Doug Martsch had the tone control and pickup selector removed from his Strat Plus. “The in-between settings were completely useless to me,” he says. Photo by Rene Gomez.

Most guitarists profiled here are afflicted with some form of G.A.S. (gear acquisition syndrome). They secure an instrument and then immediately set sights on their next purchase. But Built to Spill frontman Doug Martsch displays no signs of the disease.

Martsch has played the same guitar—a Fender Strat Plus—for more than 20 years. Furthermore, its electronics were modified long ago for only a single pickup setting and a volume control. Yet Martsch achieves great sonic diversity despite this “limitation.”

Born in 1969, Martsch is known to fans as “Uncle Doug” due to his avuncular appearance. He grew up in Twin Falls, Idaho, and then lived briefly in Seattle while playing in the band Treepeople. After returning to Idaho—Boise this time—he formed Built to Spill in 1992. The band recorded two full-length albums, 1993’s Ultimate Alternative Wavers and 1994’s There’s Nothing Wrong With Love, before signing with Warner Brothers.

Despite being on a major, Built to Spill continued to explore their signature unconventional song structures and odd guitar solos. Albums like 1997’s Perfect from Now On and 1999’s Keep It Like a Secret (featuring “You Were Right,” one of the group’s most popular songs), were great critical successes.

“Sometimes the simplest approaches result in the coolest sounds.”

In 2002, Martsch released Now You Know, a solo album more indebted to Delta blues than any of his previous work. More recently, he reconfigured Built to Spill with a fresh rhythm section: Steve Gere on drums and Jason Albertini on bass. Both players (and Martsch’s longtime co-guitarists, Brett Netson and Jim Roth) appear on the band’s excellent new album, Untethered Moon.

We spoke with Martsch about the new album, the virtues of being on a major label, his approach to soloing, and his faithful old Strat.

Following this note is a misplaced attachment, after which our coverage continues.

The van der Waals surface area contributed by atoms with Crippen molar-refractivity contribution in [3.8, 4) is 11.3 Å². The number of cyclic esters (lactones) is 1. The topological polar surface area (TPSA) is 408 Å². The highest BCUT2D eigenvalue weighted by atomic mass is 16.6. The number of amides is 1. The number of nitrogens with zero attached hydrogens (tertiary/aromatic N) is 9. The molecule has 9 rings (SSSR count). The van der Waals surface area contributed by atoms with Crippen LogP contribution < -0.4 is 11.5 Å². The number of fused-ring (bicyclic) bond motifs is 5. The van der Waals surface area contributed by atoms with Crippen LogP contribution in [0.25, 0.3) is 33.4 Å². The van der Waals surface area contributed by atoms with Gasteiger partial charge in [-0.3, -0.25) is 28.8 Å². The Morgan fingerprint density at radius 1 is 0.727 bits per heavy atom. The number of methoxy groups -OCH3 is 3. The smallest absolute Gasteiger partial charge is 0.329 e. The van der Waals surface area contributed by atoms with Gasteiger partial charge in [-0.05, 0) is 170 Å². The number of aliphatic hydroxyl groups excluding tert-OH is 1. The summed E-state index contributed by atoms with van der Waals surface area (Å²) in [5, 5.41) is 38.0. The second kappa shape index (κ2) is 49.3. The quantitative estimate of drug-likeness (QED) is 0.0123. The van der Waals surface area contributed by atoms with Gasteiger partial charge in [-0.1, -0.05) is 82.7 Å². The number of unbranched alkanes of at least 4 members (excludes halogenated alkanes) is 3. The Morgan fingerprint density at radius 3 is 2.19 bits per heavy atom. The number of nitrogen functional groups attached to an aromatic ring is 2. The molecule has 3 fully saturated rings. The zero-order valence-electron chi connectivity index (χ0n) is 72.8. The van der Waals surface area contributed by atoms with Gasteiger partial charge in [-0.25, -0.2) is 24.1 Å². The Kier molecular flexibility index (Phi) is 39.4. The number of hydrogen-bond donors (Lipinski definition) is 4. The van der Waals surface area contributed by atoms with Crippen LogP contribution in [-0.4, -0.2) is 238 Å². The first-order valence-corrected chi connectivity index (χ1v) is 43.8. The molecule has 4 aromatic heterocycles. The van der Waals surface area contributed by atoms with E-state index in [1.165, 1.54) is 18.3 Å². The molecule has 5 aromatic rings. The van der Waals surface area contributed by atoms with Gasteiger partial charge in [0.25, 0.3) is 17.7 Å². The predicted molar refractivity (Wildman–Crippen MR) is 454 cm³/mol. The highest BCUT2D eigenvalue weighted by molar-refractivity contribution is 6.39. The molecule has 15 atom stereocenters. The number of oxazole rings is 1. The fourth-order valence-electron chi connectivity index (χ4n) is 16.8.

It’s been six years since your last album. Why did Untethered Moon take so long?
We actually wrote and recorded a whole record in the summer of 2012. We went out on the road, but our rhythm-section guys quit before the end of the tour. Everyone played awesomely on that album, but I wasn’t happy with the songs—maybe they weren’t developed enough. So I bagged the record and started over. I got a new band together, and we spent the next year practicing and touring, getting everyone used to playing together before we recorded in 2014.


Doug Martsch on soloing: “I don’t really have any process. I play completely viscerally and just go for it.” Photo by Rene Gomez.

Where did the title come from?
I’m not sure. For some reason I wanted the word moon to be in it—the concept of the moon in orbit. I messed around with a bunch of phrases and suddenly this one popped up. I liked it and went with it.

What has it been like to record for a major label, as opposed to a small indie?
The main difference is that we get to spend as much as needed to make a record, pretty much. It’s great to be able to go into a nice studio for a week and totally throw yourself into making the album, and to pay everyone a decent amount of money for working on it. It’s possible to do that on a smaller label, but much less common.

We have a lucky relationship with Warner Brothers. They let us do things with absolute creative control. In the past, they sometimes wanted to try things, like remixing Keep It Like a Secret with some big-name producer, or putting out a single of “You Were Right” with an edit that A&R did. I listened to it and wasn’t open to it at all. Every once in a while they try to hint at a direction, but if I say no, they’re totally fine. Of course, I’m not saying no just to say no. I always try to be reasonable.

Talk a little bit about the songwriting process for Untethered Moon.
Most things I brought in to play with the band started with me walking around my house with an acoustic guitar, strumming and trying to come up with something interesting. I record everything on tape, and once in a while I listen back to see if there’s anything that would make for good songs. I put parts together and try them out with different progressions, changing the time signatures and key signatures. The songs usually start to gel once the band has jammed with them for a half hour. When we jam like that, we’re playing in the moment, but thinking about the future at the same time.

How do you decide which material to develop?
When I make music, things are completely subjective. I could play the greatest line in the world, but if for some reason it doesn’t jibe with me, then it’s gone. I could play something really stupid, but if it resonates with me, I use it. This goes for every guitar progression and every melody. It must not be completely arbitrary, but I usually have no idea why I like something. Maybe it’s as simple as I like the shape of my fingers on the guitar when I’m making a certain sound.